I suspect that the employer’s chosen strategy might be a combination of more than one method (perhaps 1 and 2 from the list) but whatever strategy is chosen we need to make sure that it is fair and objective.

The importance of being flexible

I would suggest that the employer makes clear what their strategy is and why and communicates this in writing to all staff, whether unfurloughing or not. Employers will need to be prepared to answer ‘why me?’ and ‘why not me? and be prepared to use flexibility in the event of an objection.

It may be for example that a worker not selected pleads to be selected even if they don’t fit the strategy, perhaps because they are in financial difficulty, or home life isn’t working out. Conversely there may be another worker from the same group who has been selected to return and who would rather stay on furlough – it’s up to the employer in these circumstances to take a view, and if by agreement staff requests can be accommodated (even if they don’t fit with the unfurlough strategy) then it would seem sensible to make an exception. For this reason I suggest that communications include an invitation to staff to make contact if they want to express an opinion on the decision to unfurlough them, or not to unfurlough them.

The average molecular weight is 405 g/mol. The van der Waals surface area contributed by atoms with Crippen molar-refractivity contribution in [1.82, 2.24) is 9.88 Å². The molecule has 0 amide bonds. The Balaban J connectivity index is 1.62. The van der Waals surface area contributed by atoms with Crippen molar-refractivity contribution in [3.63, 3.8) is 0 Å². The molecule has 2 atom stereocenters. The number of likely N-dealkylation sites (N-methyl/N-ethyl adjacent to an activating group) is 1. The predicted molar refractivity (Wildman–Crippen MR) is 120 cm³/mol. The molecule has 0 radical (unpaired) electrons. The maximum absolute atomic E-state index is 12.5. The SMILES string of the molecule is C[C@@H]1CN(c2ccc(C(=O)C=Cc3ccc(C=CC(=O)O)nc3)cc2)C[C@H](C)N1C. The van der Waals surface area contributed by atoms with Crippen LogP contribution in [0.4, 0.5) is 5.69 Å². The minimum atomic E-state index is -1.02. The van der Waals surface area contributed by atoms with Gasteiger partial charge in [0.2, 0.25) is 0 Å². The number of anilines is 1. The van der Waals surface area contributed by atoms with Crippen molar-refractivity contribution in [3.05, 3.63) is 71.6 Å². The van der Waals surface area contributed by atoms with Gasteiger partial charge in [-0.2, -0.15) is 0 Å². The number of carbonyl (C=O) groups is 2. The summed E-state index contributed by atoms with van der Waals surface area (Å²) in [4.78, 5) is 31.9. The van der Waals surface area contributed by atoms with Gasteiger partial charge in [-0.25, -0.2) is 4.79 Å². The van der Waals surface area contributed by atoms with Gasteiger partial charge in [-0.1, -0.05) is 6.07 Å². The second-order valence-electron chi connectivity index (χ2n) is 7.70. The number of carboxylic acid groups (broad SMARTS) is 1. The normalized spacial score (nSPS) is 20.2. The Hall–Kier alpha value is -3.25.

Inevitably the scenario will arise where an employer wants a worker to return to work, but the worker doesn’t want to. There are reasons where a worker’s circumstances will override the employer’s desire to get them back to work, particularly while the CJRS remains in operation. Examples include:

  • A worker has caring responsibilities e.g. a child at home with no-one else to look after them and no ability to place the child into school/nursery.
  • A worker has a letter from the NHS requiring them to shield for 12 weeks.
  • A worker has symptoms and is isolating in accordance with guidance.

 

In each of these cases the worker should not be forced to unfurlough, although employers may want to take reasonable steps to satisfy themselves that the reason being given is true and the period of further furlough is only as long as it needs to be.

Reassuring reluctant returners

Some workers may simply be scared to leave their sanctuary, particularly if unfurloughing means returning to the workplace. It is important for employers to take the necessary measures to assure workers (and indeed customers) that it is safe to return. This will include at least some of the following (subject to current .gov guidance):

  • Introduce temperature checks for workers arriving for work (this can’t be forced upon workers, but most will want to comply)
  • Ensuring social distancing – spacing workstations and angling these away from each other where possible
  • Fixing screens to workstations
  • Providing PPE – masks and personal screens if roles have inevitable social contact
  • Providing additional breaks for handwashing
  • Providing handwashing and sanitation stations
  • Organising additional cleaning of surfaces, door handles etc.

 

Clearly the list is not exhaustive.

I can easily imagine a scenario where despite the employer’s best efforts a worker may still not want to return to work, leaving the employer in the difficult position of having to decide on whether to force the worker to return under threat of disciplinary action or whether to relent, perhaps risking an outcry from other reluctant but complicit staff. There will be more to say on this topic I’m sure.